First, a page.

Alcohol Consumption Is Associated With the Severity and Outcome of Acute Liver Injury/Failure

Puneet Puri; William M. Lee; Robert J. Fontana; Nak-Kyeong Kim; Valerie Durkalski; Brendan M. McGuire; Iris Liou; Carla Pezzia; R. Todd Stravitz


Liver International. 2020;40(2):360-367. 

In This Article

Abstract and Introduction


Background & Aims: Non-medical factors which contribute to the severity of acute liver failure (ALF) remain poorly defined. The association of alcohol consumption on the severity of presentation and outcome were determined in patients with ALF and acute liver injury (ALI) in a large, multicentre registry.

Methods: Alcohol consumption during the 6 months prior to study entry was analysed in 1170 patients enrolled in the ALF Study Group Registry. Consumption was categorized as none/minimal (<3 alcoholic beverages/week) or at least moderate (≥3/week). Clinical characteristics, the severity of liver injury at presentation (ALI or ALF) and outcome were compared.

Results: In patients with acetaminophen (APAP) overdose, at least moderate alcohol consumption was associated with higher peak aminotransferases, bilirubin, creatinine and INR on admission, compared to no/minimal consumption. In patients with non-APAP ALI/ALF, at least moderate alcohol consumption was associated with higher peak aminotransferases and creatinine. In APAP, non-APAP or all aetiologies, at least moderate alcohol consumption was associated with a 75%, 89% and 82% higher odds, respectively, of presenting as ALF rather than ALI (all P < .005). At least moderate alcohol consumption increased the odds of death by 45% (P = .01) across all aetiologies. In multivariate analysis, older age, non-Caucasian race, peak INR, peak bilirubin and at least moderate alcohol consumption were significantly associated with death. Finally, in Kaplan-Meier analysis of patients with all aetiologies, at least moderate alcohol consumption was associated with decreased time-dependent survival (P = .002).

Conclusion: Alcohol consumption adversely affects the presentation and outcome of both APAP- and non-APAP-induced ALI/ALF.


Acute liver failure (ALF) is a clinical syndrome consisting of a primary liver injury followed by secondary multi-organ system failure (MOSF), culminating in death or the need for liver transplantation (LT) in more than half of affected individuals.[1] The aetiology of the primary liver injury may be a toxin or drug, or less commonly, a viral, vascular or metabolic injury. In the United States and parts of Western Europe, acetaminophen (APAP) is the most common toxin incriminated in ALF, accounting for nearly half of cases.[1,2] Clinical features of patients with ALI/ALF which increase the susceptibility to, or severity of, primary liver injury have not been well-defined.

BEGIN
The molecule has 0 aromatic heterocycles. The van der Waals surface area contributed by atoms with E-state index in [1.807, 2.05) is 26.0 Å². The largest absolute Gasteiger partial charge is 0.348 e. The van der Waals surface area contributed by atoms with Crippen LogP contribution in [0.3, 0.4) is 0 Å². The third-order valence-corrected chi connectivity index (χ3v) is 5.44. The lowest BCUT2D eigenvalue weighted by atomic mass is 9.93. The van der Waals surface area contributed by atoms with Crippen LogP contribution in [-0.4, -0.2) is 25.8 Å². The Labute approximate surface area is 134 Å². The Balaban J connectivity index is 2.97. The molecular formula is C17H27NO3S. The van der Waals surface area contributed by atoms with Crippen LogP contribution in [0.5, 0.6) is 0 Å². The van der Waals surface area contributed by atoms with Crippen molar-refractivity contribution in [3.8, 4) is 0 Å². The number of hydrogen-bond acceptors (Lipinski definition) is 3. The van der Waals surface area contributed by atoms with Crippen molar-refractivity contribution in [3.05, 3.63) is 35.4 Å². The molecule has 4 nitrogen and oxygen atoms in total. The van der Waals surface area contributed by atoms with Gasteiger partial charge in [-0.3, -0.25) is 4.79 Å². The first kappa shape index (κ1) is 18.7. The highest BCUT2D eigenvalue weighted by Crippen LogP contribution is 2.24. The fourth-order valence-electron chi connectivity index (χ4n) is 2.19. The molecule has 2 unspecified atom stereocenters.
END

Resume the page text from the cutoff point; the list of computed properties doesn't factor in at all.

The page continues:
Although alcohol consumption has been reported to decrease the threshold of APAP hepatotoxicity,[3] the interaction is complex, and studies have not universally agreed that alcohol increases the hepatotoxicity of APAP. In experimental animals (highly controlled conditions), alcohol increases hepatotoxicity of APAP by induction of specific cytochrome P-450's (both P-450 3a and 1a[4]), thereby shunting more APAP into the metabolic pathway to produce the toxic metabolite, N-acetyl-p-benzoquinoneimine (NAPQI) and away from the non-toxic production of glucuronides or sulphates.[5] In humans (highly variable conditions), the timing, chronicity and quantity of both the alcohol and the APAP exposure determine the degree of liver injury. Other poorly defined cofactors modulate this interaction, such as fasting and/or the nutritional state of the patient, which determine glutathione reserves.[6,7] A less well-documented interaction between alcohol and APAP-induced liver injury has been hypothesized to occur with the co-ingestion of alcohol and APAP, in which experimental animals and humans appear to be more resistant to liver injury because of competition of alcohol and APAP for metabolism by the same cytochrome P450's, resulting in decreased NAPQI formation.[8,9]

The independent contribution of regular alcohol consumption (not abuse) to the severity of presentation and outcome of ALI/ALF has not been well-established in patients with APAP overdose partly because study populations have not been large enough to account for the heterogeneity of alcohol and APAP ingestion. Furthermore, the association of alcohol consumption on the severity on ALI/ALF of non-APAP-induced liver injury has not been explored. The ALF Study Group Registry has prospectively collected alcohol consumption data on participants with ALF and ALI (a less severe liver injury without hepatic encephalopathy) since its inception in 1998. The work presented herein attempts to quantify the association of alcohol consumption on the severity of liver injury in patients with ALI/ALF of diverse aetiologies, and to determine whether alcohol consumption adversely affects the clinical course of patients with non-APAP liver injury.